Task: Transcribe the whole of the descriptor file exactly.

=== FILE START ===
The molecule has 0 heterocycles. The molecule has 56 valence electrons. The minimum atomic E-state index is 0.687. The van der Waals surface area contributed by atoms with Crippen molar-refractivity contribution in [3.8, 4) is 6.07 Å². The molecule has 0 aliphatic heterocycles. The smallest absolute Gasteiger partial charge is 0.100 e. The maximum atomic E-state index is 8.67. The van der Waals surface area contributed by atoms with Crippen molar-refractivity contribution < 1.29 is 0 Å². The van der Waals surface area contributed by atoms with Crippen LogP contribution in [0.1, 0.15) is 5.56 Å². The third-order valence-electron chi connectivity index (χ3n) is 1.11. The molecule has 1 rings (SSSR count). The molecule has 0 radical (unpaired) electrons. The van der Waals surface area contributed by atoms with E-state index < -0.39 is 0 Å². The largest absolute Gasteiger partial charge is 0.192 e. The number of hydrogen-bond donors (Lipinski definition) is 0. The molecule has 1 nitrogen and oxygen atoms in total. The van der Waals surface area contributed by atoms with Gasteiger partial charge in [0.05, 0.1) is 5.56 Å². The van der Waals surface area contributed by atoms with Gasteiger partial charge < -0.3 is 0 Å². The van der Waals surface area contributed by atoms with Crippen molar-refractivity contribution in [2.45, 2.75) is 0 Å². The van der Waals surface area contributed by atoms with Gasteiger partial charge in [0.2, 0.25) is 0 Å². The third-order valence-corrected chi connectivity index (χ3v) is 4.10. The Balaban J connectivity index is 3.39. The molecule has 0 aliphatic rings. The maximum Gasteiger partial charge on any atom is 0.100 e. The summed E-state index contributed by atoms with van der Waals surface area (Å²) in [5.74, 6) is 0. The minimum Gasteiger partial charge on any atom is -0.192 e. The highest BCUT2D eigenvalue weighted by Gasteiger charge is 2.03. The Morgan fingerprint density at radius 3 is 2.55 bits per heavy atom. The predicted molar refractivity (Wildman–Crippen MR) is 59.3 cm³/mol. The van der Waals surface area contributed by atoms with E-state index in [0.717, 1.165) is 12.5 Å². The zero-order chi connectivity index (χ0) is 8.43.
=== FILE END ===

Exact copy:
The molecule has 0 heterocycles. The molecule has 56 valence electrons. The minimum atomic E-state index is 0.687. The van der Waals surface area contributed by atoms with Crippen molar-refractivity contribution in [3.8, 4) is 6.07 Å². The molecule has 0 aliphatic heterocycles. The smallest absolute Gasteiger partial charge is 0.100 e. The maximum atomic E-state index is 8.67. The van der Waals surface area contributed by atoms with Crippen molar-refractivity contribution < 1.29 is 0 Å². The van der Waals surface area contributed by atoms with Crippen LogP contribution in [0.1, 0.15) is 5.56 Å². The third-order valence-electron chi connectivity index (χ3n) is 1.11. The molecule has 1 rings (SSSR count). The molecule has 0 radical (unpaired) electrons. The van der Waals surface area contributed by atoms with E-state index < -0.39 is 0 Å². The largest absolute Gasteiger partial charge is 0.192 e. The number of hydrogen-bond donors (Lipinski definition) is 0. The molecule has 1 nitrogen and oxygen atoms in total. The van der Waals surface area contributed by atoms with Gasteiger partial charge in [0.05, 0.1) is 5.56 Å². The van der Waals surface area contributed by atoms with Gasteiger partial charge < -0.3 is 0 Å². The van der Waals surface area contributed by atoms with Crippen molar-refractivity contribution in [2.45, 2.75) is 0 Å². The van der Waals surface area contributed by atoms with Gasteiger partial charge in [0.2, 0.25) is 0 Å². The third-order valence-corrected chi connectivity index (χ3v) is 4.10. The Balaban J connectivity index is 3.39. The molecule has 0 aliphatic rings. The maximum Gasteiger partial charge on any atom is 0.100 e. The summed E-state index contributed by atoms with van der Waals surface area (Å²) in [5.74, 6) is 0. The minimum Gasteiger partial charge on any atom is -0.192 e. The highest BCUT2D eigenvalue weighted by Gasteiger charge is 2.03. The Morgan fingerprint density at radius 3 is 2.55 bits per heavy atom. The predicted molar refractivity (Wildman–Crippen MR) is 59.3 cm³/mol. The van der Waals surface area contributed by atoms with E-state index in [0.717, 1.165) is 12.5 Å². The zero-order chi connectivity index (χ0) is 8.43.